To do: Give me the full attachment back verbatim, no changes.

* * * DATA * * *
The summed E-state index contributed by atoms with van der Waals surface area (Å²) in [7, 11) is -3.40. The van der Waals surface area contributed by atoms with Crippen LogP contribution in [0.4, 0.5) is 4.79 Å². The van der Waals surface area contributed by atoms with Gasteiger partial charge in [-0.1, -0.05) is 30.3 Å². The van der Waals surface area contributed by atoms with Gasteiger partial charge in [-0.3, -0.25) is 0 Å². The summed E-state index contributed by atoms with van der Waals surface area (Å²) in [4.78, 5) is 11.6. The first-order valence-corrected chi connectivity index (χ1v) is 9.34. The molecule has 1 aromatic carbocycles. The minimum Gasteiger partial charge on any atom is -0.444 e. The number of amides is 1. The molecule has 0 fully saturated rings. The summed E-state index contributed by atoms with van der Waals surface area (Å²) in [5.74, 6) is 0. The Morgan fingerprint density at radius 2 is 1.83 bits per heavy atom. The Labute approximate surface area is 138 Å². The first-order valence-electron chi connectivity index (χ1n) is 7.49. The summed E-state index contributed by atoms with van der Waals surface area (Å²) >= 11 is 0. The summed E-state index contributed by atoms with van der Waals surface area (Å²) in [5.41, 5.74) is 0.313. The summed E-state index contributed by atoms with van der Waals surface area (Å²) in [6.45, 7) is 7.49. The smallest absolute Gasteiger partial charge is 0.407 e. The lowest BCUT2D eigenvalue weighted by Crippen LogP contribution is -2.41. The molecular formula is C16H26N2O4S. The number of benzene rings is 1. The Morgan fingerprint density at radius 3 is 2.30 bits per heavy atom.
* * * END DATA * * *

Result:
The summed E-state index contributed by atoms with van der Waals surface area (Å²) in [7, 11) is -3.40. The van der Waals surface area contributed by atoms with Crippen LogP contribution in [0.4, 0.5) is 4.79 Å². The van der Waals surface area contributed by atoms with Gasteiger partial charge in [-0.1, -0.05) is 30.3 Å². The van der Waals surface area contributed by atoms with Gasteiger partial charge in [-0.3, -0.25) is 0 Å². The summed E-state index contributed by atoms with van der Waals surface area (Å²) in [4.78, 5) is 11.6. The first-order valence-corrected chi connectivity index (χ1v) is 9.34. The molecule has 1 aromatic carbocycles. The minimum Gasteiger partial charge on any atom is -0.444 e. The number of amides is 1. The molecule has 0 fully saturated rings. The summed E-state index contributed by atoms with van der Waals surface area (Å²) in [5.74, 6) is 0. The Morgan fingerprint density at radius 2 is 1.83 bits per heavy atom. The Labute approximate surface area is 138 Å². The first-order valence-electron chi connectivity index (χ1n) is 7.49. The summed E-state index contributed by atoms with van der Waals surface area (Å²) >= 11 is 0. The summed E-state index contributed by atoms with van der Waals surface area (Å²) in [5.41, 5.74) is 0.313. The summed E-state index contributed by atoms with van der Waals surface area (Å²) in [6.45, 7) is 7.49. The smallest absolute Gasteiger partial charge is 0.407 e. The lowest BCUT2D eigenvalue weighted by Crippen LogP contribution is -2.41. The molecular formula is C16H26N2O4S. The number of benzene rings is 1. The Morgan fingerprint density at radius 3 is 2.30 bits per heavy atom.